** Take a note of the CenOS7 version.You will need that info for downloading
    ** proper ZFS package as described in the url above.In this case, installed CentOS version is 7.3, so I’m downloading the ZFS package for that version.distro.

    root@centos-test:/# lsb_release -a
    root@centos-test:/# yum install http://download.zfsonlinux.org/epel/zfs-release.el7_3.noarch.rpm
    root@centos-test:/# gpg –quiet –with-fingerprint /etc/pki/rpm-gpg/RPM-GPG-KEY-zfsonlinux** Modify /etc/yum.repos.d/zfs.repo if needed.By default dkms type packages will be used.Please modify if you prefer kABI type packages.**** Install CentOS ZFS packages **

    root@centos-test:/# yum install zfs** Install the ZFS package of dracut to create a ZFS aware initramfs later **root@centos-test:/# yum install zfs-dracut

    ** Modify the (/etc/fstab) file as follows (Remove any existing entries since they do not apply anymore to ZFS CentOS7 setup). **

    rpool/var/cache /var/cache zfs defaults 0 0
    rpool/var/log /var/log zfs defaults 0 0
    rpool/var/spool /var/spool zfs defaults 0 0
    rpool/var/tmp /var/tmp zfs defaults 0 0
    rpool/home /home zfs defaults 0 0
    rpool/home/root /root zfs defaults 0 0
    /dev/zvol/rpool/swap none swap defaults 0 0

  13.  Configuring GRUB and initramfs (dracut)** Modify dracut configuration as follows **

    root@centos-test:/# vi /etc/dracut.conf** comment out and modify this line as follows: add_dracutmodules+=”zfs”

    ** Finally generate a new ZFS aware initramfs. Make sure you use your own kernel version in dracut parameters! **

    root@centos-test:/# dracut -f -M -kver 3.10.0-514.26.2.el7

    Executing: /sbin/dracut -f -M –kver /boot/initramfs-3.10.0-514.26.2.el7.x86_64.img 3.10.0-514.26.2.el7.x86_64
    dracut module ‘busybox’ will not be installed, because command ‘busybox’ could not be found!
    dracut module ‘nbd’ will not be installed, because command ‘nbd-client’ could not be found!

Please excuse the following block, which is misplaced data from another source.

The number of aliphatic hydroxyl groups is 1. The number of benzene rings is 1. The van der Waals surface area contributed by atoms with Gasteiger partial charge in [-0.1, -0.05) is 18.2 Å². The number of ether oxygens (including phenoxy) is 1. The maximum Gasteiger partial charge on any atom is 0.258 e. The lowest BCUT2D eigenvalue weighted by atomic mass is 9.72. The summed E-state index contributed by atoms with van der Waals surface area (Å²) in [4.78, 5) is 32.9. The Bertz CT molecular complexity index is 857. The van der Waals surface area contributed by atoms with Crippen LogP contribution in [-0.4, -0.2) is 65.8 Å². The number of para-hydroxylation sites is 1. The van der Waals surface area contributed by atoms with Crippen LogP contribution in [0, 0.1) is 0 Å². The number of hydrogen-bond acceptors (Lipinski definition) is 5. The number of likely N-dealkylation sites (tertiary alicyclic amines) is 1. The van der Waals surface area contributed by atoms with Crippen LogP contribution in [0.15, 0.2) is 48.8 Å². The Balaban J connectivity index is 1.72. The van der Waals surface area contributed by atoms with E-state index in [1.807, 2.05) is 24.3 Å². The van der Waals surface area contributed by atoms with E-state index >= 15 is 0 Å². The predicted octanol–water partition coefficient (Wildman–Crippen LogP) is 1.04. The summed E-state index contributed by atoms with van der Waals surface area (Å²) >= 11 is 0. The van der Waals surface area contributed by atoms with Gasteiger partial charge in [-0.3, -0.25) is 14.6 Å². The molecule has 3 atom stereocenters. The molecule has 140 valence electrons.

dracut module ‘biosdevname’ will not be installed, because command ‘biosdevname’ could not be found!
    *** Including module: bash ***
    *** Including module: fips ***
    *** Including module: modsign ***
    ….
    *** Hardlinking files ***
    *** Hardlinking files done ***
    *** Generating early-microcode cpio image contents ***
    *** Constructing AuthenticAMD.bin ****
    *** Constructing GenuineIntel.bin ****
    *** Store current command line parameters ***
    *** Creating image file ***
    *** Creating microcode section ***
    *** Created microcode section ***
    *** Creating image file done ***
    *** Creating initramfs image file ‘/boot/initramfs-3.10.0-514.26.2.el7.x86_64.img’
    done ***

    ***Important! If you get a message saying “unknown filesystem when running grub2-install command, then you will have to compile the latest version of grub from github and run that version of grub-install to install the boot loader ***

     

    root@centos-test:/# vi /etc/default/grub
    ** Modify GRUB_CMDLINE_LINUX as follows (leave only defaults):

    GRUB_CMDLINE_LINUX=”rhgb quiet”

    ** The following line is required to avoid an error when running grub2-mkconfig command later below **

    root@centos-test:/# export ZPOOL_VDEV_NAME_PATH=YES

    ** Generate a new GRUB config **

    root@centos-test:/# grub2-mkconfig -o /boot/grub2/grub.cfg

    Generating grub configuration file …
    Found linux image: /boot/vmlinuz-3.10.0-514.26.2.el7.x86_64
    Found initrd image: /boot/initramfs-3.10.0-514.26.2.el7.x86_64.img
    Found linux image: /boot/vmlinuz-0-rescue-71ce3f23d5324e69aba211b4405fbf4c
    Found initrd image: /boot/initramfs-0-rescue-71ce3f23d5324e69aba211b4405fbf4c.img
    Found linux image: /boot/vmlinuz-0-rescue-27a3968f98aa4670a8ce5e4c952d8f77
    Found initrd image: /boot/initramfs-0-rescue-27a3968f98aa4670a8ce5e4c952d8f77.img
    done

    ** Install bootloader on ZFS drive **

    root@centos-test:/# grub2-install /dev/sdb
    Installing for i386-pc platform.
    Installation finished. No error reported.


  14. That’s all, if everything went well you can now exit chroot environment, unmount ZFS datasets, export the pool and finally shutdown the machine and use ZFS disk as the boot disk (old hard drive can be unplugged).

    root@centos-test#: exit
    root@ubuntu#: umount -R /mnt
    root@ubuntu#: zpool export rpool
    root@ubuntu#: poweroff

  15. Boot from ZFS disk and see if it works, good luck!

Reinstalling GRUB on a non bootable UEFI Ubuntu 16.04 ZFS installation

You can use the steps below to reinstall grub on a Ubuntu 16.04 ROOT on ZFS  installation.

Step 1: Prepare The Install Environment

1.1 Boot the Ubuntu Live CD, select Try Ubuntu Without Installing, and open a terminal (press Ctrl-Alt-T).

1.2 Optional: Install the OpenSSH server in the Live CD environment: If you have a second system, using SSH to access the target system can be convenient.

$ sudo apt-get --yes install openssh-server

Set a password on the “ubuntu” (Live CD user) account:

$ passwd